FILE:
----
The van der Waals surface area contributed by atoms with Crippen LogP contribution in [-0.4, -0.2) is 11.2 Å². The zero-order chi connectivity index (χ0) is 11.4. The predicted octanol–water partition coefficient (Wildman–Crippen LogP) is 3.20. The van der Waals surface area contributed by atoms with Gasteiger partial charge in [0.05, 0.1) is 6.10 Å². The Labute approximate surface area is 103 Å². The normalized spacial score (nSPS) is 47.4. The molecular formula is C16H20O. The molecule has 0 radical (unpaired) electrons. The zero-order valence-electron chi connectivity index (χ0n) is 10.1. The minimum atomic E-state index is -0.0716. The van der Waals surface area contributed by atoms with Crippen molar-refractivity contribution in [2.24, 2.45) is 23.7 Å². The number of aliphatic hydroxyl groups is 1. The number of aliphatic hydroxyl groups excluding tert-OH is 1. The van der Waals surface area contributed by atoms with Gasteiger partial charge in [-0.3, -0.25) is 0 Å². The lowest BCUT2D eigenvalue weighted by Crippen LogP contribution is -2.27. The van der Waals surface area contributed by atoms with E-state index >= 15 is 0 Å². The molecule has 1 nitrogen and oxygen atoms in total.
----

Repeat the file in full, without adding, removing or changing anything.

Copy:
The van der Waals surface area contributed by atoms with Crippen LogP contribution in [-0.4, -0.2) is 11.2 Å². The zero-order chi connectivity index (χ0) is 11.4. The predicted octanol–water partition coefficient (Wildman–Crippen LogP) is 3.20. The van der Waals surface area contributed by atoms with Gasteiger partial charge in [0.05, 0.1) is 6.10 Å². The Labute approximate surface area is 103 Å². The normalized spacial score (nSPS) is 47.4. The molecular formula is C16H20O. The molecule has 0 radical (unpaired) electrons. The zero-order valence-electron chi connectivity index (χ0n) is 10.1. The minimum atomic E-state index is -0.0716. The van der Waals surface area contributed by atoms with Crippen molar-refractivity contribution in [2.24, 2.45) is 23.7 Å². The number of aliphatic hydroxyl groups is 1. The number of aliphatic hydroxyl groups excluding tert-OH is 1. The van der Waals surface area contributed by atoms with Gasteiger partial charge in [-0.3, -0.25) is 0 Å². The lowest BCUT2D eigenvalue weighted by Crippen LogP contribution is -2.27. The van der Waals surface area contributed by atoms with E-state index >= 15 is 0 Å². The molecule has 1 nitrogen and oxygen atoms in total.